Society Weighs In On FASB Agenda, Urges Disclosure Effectiveness Study, Framework Update On Liabilities Vs. Equity

Chris Gaetano
Published Date:
Oct 19, 2016
By Hash Milhan - Flickr: suggestion box, CC BY 2.0

The NYSSCPA, in a comment letter recently released to the public, weighed in on the Financial Accounting Standards Board's agenda, pointing out a number of topics the board could take up in the future, including disclosure effectiveness and an updated framework for distinguishing equity from liabilities. The letter was written in response to an Aug. 4 FASB request for comment on potential financial accounting and reporting topics that the board should consider adding to its agenda. The FASB had a number of suggestions. 

One was to make it easier for preparers to make suggestions. Rather than take feedback on its agenda only when it issues a request for comment, the Society suggested that the board develop an open protocol for the ongoing submission of additional topics for agenda consideration, one that requires disclosure of the identity of the submitter and reasons why the matter should be considered. 

"We have found in the past that topics have been proposed for consideration, and while such topics may benefit certain groups of financial statement users, they frequently place an unnecessary cost and burden on other financial statement preparers. Similarly, accounting topics are routinely discussed by practitioners in the field, but those topics have a long path to travel before being raised at the FASB level. We respectfully suggest that the Board develop an accessible mechanism for practitioners and users to submit agenda topics for Board consideration," said the Society. 

However, the Society said that the FASB's biggest priority should be updating the framework for distinguishing liabilities from equity. The FASB invitation to comment said that stakeholders feel the current GAAP standards are difficult to apply, the information is costly to provide, and the accounting does not provide useful information because answers are inconsistent due to the "form-based" or "terms dependent" nature of the guidance. Consequently, according to the FASB, the topic is a source of errors and significant confusion due to the troubles practitioners have with interpretation and application. 

"Stakeholders continue to find the guidance to be internally inconsistent, conceptually flawed, rules-based, and subject to financial structuring to achieve a desired result," said the FASB. 

The Society was in heavy agreement. Financial instruments can be a confusing topic for users, and the flaws in the current literature do not help matters, according to the Society. It pointed out, too, that this was a topic that has a wide impact on both financial statement users and preparers.

"The current literature is a compendium of guidance developed over time and needs to be revised and updated to be relevant and responsive to today’s economic environment and financial instrument products," said the Society. 

The Society said the board needs to take a holistic approach to these changes, as targeted improvements would be impractical given that the relevant guidance is fragmented between liability standards, equity standards and derivative standards, along with the impacts to earnings per share.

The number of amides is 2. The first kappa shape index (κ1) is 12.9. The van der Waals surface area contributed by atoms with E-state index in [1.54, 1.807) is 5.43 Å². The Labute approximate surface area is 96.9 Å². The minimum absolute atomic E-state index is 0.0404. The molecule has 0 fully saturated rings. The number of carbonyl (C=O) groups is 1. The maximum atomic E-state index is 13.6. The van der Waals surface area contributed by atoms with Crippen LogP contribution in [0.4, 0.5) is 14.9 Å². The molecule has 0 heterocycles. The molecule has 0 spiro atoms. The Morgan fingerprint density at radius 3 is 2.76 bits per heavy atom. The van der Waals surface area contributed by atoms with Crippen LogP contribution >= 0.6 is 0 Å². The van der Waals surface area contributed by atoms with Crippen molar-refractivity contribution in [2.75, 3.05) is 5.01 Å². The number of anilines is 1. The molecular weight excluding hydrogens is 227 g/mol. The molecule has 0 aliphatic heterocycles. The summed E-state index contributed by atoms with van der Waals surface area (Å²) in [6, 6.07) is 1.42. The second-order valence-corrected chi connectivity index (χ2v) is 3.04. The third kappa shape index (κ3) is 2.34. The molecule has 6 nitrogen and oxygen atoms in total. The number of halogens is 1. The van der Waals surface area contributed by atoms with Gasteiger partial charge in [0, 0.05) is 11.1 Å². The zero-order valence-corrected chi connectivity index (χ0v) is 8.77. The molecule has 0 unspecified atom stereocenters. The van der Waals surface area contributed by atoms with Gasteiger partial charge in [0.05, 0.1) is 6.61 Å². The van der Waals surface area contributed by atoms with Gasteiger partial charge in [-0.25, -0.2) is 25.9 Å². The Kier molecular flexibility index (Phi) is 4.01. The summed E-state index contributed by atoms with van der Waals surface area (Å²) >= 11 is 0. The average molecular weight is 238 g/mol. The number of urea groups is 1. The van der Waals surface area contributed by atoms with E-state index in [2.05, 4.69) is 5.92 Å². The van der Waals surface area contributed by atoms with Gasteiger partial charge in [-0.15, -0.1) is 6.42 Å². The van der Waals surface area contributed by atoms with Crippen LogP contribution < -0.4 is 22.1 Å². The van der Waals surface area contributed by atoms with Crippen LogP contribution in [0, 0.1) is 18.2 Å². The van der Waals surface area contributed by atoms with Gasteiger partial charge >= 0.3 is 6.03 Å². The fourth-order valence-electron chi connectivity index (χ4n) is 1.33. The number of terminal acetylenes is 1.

The Society said that the FASB should instead examine the entire framework in order to weigh whether, for example, retaining the current model of changes in the value of a reporting entity's value translates to reporting income or expenses in the income statement. The Society also said the FASB could consider an alternative model in which the financial instrument is not recorded in equity and only recorded at fair value when redemption is probable. The Society said it would find the latter option acceptable. 

"We believe that a holistic approach would result in a refined standard that is more clearly and easily applied, that does not require significant initial or ongoing costs, but continues to maintain adherence to the spirit underlying GAAP," said the Society. 

The Society also suggested that the FASB put disclosure effectiveness on its agenda as well, though the board did not include the matter in its initial call for comments. The Society noted that the past few years has generated a lot of discussion about exactly what information is and is not relevant for financial statement users. It added that a lot of the information currently required by Generally Accepted Accounting Principles is either no longer considered relevant or has become boilerplate in nature, and so the Society suggested the board conduct a study to objectively determine what information users feel is necessary, why it is necessary, and how that information can be better presented. 

"Looking at the question from the perspective of the whole, the most significant financial reporting topic we identified as a major financial reporting issue is the relevance, importance and clarity of the current disclosure requirements. In today’s Internet and instant information environment there is a lot of general discussion around what information users of financial statements are looking for including what is considered relevant in the notes to the financial statements," said the Society. 

While there were other topics that the Society felt needed attention, such as accounting for the value of internally generated intangible assets or pensions and other post-retirement benefits, it felt that the above topics represented more pressing concerns for preparers and users. 

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